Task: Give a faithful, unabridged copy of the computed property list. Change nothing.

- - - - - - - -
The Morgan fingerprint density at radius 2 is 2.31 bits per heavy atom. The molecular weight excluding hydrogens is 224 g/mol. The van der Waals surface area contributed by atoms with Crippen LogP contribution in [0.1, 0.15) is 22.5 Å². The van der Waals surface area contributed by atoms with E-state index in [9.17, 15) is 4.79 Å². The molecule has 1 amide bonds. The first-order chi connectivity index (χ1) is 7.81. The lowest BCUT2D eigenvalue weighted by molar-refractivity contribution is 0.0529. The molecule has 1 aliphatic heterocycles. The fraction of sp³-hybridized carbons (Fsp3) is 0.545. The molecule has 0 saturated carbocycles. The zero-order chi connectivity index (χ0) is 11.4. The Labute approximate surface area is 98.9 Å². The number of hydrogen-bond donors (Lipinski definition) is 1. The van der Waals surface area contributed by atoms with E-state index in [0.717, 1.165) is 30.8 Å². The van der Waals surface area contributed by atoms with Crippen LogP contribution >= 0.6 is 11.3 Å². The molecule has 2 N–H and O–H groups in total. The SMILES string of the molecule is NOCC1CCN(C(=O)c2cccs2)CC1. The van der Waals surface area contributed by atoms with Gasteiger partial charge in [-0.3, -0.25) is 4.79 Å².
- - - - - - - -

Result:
The Morgan fingerprint density at radius 2 is 2.31 bits per heavy atom. The molecular weight excluding hydrogens is 224 g/mol. The van der Waals surface area contributed by atoms with Crippen LogP contribution in [0.1, 0.15) is 22.5 Å². The van der Waals surface area contributed by atoms with E-state index in [9.17, 15) is 4.79 Å². The molecule has 1 amide bonds. The first-order chi connectivity index (χ1) is 7.81. The lowest BCUT2D eigenvalue weighted by molar-refractivity contribution is 0.0529. The molecule has 1 aliphatic heterocycles. The fraction of sp³-hybridized carbons (Fsp3) is 0.545. The molecule has 0 saturated carbocycles. The zero-order chi connectivity index (χ0) is 11.4. The Labute approximate surface area is 98.9 Å². The number of hydrogen-bond donors (Lipinski definition) is 1. The van der Waals surface area contributed by atoms with E-state index in [0.717, 1.165) is 30.8 Å². The van der Waals surface area contributed by atoms with Crippen LogP contribution >= 0.6 is 11.3 Å². The molecule has 2 N–H and O–H groups in total. The SMILES string of the molecule is NOCC1CCN(C(=O)c2cccs2)CC1. The van der Waals surface area contributed by atoms with Gasteiger partial charge in [-0.3, -0.25) is 4.79 Å².